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How to serve multiple SSL-enabled websites from a single public IP using the SubjectAltName feature of OpenSSL.
openssl,apache ssl,subjectaltname,ssl linux
Wednesday, November 14th, 2012
Lukas Sabota
Monday, November 16th, 2009
Multiple SSL Sites Using SubjectAltName
[OpenSSL Documentation](

If you're generating your own SSL certificates, you may wish to create a certificate that is valid for multiple DNS names. Using this approach, you can host multiple SSL sites on a single IP address. We assume you've completed the steps detailed in our getting started guide, and that you're logged into your Linode as root via an SSH session.

Install OpenSSL

Issue the following command to install required packages for OpenSSL, the open source SSL toolkit.

Debian/Ubuntu users:

apt-get update
apt-get upgrade
apt-get install openssl
mkdir /etc/ssl/localcerts

CentOS/Fedora users:

yum install openssl
mkdir /etc/ssl/localcerts

Generate the Certificate

Edit the file openssl.cnf, inserting the following line immediately before the "HOME" entry. On Debian and Ubuntu systems this file can found at /usr/lib/ssl/openssl.cnf, on CentOS and Fedora it can be found at /etc/pki/tls/openssl.cnf.

{: .file-excerpt } openssl.cnf : ~~~ SAN="" ~~~

Change "" to match the domain name used for your server's fully qualified domain name (FQDN). Next, add the following line immediately after the [ v3_req ] and [ v3_ca ] section markers.

{: .file-excerpt } openssl.cnf : ~~~ subjectAltName=${ENV::SAN} ~~~ These statements instruct OpenSSL to append your default support email address to the SAN field for new SSL certificates if no other alternate names are provided. The environment variable "SAN" will be read to obtain a list of alternate DNS names that should be considered valid for new certificates.

At the shell prompt, issue the following command to declare the names domain names that you want to include in your certificate:

export SAN=",,,"

Substitute your own domain names for "" and "", adding additional domains delimited by commas. For convenience sake, we're including the base domains for each site here (this prevents errors that would otherwise occur if the user doesn't type the "www" part).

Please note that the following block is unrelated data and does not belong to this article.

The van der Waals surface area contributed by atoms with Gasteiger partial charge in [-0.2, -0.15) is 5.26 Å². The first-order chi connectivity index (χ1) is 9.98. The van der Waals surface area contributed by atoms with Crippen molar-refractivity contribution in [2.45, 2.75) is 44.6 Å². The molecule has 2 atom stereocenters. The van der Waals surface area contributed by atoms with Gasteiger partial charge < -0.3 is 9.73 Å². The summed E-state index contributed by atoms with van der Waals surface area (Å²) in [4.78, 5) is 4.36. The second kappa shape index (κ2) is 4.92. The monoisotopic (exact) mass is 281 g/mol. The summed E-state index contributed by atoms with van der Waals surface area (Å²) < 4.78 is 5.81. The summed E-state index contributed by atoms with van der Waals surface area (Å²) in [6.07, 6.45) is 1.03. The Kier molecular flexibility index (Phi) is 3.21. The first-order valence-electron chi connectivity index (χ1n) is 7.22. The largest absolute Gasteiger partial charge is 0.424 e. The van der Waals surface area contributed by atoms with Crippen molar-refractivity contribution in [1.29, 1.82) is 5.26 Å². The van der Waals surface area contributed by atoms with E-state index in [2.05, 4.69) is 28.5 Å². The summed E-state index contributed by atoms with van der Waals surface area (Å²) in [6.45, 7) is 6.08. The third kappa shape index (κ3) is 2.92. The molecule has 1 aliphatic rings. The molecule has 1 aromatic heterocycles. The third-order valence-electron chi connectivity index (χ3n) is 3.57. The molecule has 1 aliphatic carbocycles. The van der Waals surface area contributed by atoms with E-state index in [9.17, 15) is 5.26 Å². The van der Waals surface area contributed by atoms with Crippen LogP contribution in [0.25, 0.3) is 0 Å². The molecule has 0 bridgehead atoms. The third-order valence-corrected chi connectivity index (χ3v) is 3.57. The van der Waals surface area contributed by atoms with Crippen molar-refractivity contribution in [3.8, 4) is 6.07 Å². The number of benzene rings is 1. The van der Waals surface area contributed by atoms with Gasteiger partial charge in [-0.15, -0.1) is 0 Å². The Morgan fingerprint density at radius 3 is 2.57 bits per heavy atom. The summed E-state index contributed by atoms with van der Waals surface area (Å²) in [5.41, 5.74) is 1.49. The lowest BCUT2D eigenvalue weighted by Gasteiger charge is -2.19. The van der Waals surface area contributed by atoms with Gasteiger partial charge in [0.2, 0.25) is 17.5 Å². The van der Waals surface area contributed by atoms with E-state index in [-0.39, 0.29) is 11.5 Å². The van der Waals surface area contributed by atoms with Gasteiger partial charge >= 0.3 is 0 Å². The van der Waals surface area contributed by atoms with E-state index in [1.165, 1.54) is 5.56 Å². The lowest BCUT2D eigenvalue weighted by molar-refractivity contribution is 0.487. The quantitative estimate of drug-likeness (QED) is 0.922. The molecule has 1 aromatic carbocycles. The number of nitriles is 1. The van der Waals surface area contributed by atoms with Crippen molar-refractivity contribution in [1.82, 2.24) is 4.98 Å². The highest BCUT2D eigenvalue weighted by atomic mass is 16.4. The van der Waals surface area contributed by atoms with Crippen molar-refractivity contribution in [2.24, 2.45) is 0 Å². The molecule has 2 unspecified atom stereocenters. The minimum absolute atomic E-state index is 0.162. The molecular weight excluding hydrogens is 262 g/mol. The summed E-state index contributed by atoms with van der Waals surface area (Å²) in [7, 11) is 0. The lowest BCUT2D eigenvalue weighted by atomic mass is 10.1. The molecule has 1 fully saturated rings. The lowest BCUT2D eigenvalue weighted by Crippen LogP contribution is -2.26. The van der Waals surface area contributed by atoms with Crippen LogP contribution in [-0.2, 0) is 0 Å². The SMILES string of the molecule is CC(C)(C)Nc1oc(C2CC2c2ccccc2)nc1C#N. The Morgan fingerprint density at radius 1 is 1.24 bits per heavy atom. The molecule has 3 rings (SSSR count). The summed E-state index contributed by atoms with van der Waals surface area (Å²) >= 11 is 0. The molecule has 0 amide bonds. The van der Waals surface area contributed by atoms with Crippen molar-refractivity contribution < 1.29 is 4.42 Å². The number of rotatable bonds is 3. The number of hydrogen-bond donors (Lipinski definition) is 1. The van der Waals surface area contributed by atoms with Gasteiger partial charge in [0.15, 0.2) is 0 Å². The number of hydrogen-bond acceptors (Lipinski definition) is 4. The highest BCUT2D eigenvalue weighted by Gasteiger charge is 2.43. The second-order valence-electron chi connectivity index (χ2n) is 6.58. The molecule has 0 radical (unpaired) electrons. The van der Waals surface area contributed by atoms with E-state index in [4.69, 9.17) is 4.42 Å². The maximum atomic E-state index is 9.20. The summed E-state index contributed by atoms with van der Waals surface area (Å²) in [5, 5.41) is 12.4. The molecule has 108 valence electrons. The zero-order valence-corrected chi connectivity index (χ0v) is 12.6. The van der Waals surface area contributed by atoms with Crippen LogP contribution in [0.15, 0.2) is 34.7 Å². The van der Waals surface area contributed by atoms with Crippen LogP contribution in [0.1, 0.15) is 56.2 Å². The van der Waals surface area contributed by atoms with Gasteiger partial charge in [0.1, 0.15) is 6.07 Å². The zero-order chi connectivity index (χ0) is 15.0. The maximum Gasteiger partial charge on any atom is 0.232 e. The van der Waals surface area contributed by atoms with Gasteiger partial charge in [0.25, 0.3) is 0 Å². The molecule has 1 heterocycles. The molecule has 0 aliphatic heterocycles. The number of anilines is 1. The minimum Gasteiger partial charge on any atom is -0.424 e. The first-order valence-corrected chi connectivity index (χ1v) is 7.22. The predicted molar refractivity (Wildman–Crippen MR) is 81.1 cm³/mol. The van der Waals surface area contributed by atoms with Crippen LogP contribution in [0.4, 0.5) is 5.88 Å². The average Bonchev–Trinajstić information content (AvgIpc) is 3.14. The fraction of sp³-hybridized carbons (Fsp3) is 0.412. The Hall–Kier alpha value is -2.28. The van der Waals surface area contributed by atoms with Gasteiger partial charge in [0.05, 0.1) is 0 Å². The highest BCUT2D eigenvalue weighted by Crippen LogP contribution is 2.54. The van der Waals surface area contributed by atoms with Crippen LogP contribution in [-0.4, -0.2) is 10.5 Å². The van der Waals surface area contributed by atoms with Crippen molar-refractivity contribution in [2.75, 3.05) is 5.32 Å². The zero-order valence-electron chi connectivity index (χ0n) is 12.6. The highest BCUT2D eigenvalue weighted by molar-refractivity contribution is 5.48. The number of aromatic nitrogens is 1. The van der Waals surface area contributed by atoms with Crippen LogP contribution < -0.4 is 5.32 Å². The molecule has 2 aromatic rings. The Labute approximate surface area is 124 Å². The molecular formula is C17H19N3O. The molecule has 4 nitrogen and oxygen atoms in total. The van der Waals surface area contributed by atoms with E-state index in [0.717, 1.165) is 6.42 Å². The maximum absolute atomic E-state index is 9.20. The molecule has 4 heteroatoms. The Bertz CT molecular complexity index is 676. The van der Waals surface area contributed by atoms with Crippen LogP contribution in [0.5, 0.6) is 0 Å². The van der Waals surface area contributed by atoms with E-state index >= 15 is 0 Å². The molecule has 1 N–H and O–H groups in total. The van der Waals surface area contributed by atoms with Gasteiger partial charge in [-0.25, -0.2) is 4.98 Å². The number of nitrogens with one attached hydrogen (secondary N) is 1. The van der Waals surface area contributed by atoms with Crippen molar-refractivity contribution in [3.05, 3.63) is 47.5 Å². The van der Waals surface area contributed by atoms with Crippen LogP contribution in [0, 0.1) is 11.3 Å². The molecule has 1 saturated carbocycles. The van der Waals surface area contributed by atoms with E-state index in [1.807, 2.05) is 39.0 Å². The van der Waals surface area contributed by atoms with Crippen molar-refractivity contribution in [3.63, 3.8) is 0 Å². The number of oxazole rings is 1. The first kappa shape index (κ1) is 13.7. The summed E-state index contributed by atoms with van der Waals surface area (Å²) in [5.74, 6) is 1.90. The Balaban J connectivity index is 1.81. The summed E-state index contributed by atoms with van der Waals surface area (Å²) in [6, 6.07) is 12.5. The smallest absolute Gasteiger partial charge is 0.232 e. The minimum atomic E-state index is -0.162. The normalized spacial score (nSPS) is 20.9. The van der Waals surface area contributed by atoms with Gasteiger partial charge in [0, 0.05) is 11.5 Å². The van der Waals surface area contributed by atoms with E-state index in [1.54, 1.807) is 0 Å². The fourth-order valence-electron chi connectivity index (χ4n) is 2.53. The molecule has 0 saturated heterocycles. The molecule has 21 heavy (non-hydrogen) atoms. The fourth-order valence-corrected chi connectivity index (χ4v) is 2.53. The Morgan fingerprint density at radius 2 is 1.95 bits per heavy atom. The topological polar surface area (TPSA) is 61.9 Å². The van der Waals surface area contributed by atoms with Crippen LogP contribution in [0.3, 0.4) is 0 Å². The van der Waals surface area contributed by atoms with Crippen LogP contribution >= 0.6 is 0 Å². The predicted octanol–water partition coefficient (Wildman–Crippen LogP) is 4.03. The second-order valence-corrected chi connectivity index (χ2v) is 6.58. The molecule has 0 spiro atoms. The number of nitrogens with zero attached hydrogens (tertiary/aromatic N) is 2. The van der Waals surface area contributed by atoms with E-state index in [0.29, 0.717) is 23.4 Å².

Issue the following command to generate the certificate itself. Note that this command should be issued on a single line, without the backslash (e.g. \):

openssl req -new -x509 -sha256 -days 365 -nodes -out /etc/ssl/localcerts/apache.pem\
     -keyout /etc/ssl/localcerts/apache.key

OpenSSL will ask you for several configuration values. Enter values appropriate for your organization and server, as shown here. This example will create a certificate valid for 365 days; you may wish to increase this value. We've specified the FQDN (fully qualified domain name) of the Linode for the "Common Name" entry, as this certificate will be used for generic SSL service.

Generating a 1024 bit RSA private key
writing new private key to '/etc/apache2/ssl/apache.pem'
You are about to be asked to enter information that will be incorporated
into your certificate request.
What you are about to enter is what is called a Distinguished Name or a DN.
There are quite a few fields but you can leave some blank
For some fields there will be a default value,
If you enter '.', the field will be left blank.
Country Name (2 letter code) [AU]:US
State or Province Name (full name) [Some-State]:New Jersey
Locality Name (eg, city) []:Absecon
Organization Name (eg, company) [Internet Widgits Pty Ltd]:SoftwareDev, LLC
Organizational Unit Name (eg, section) []:Web Services
Common Name (eg, YOUR name) []
Email Address []

You'll need to configure the applicable server software on your Linode to use the newly generated certificate. After accepting an initial warning regarding the certificate for the first domain you access over SSL, you should be able to access the domains you specified over SSL without further warnings.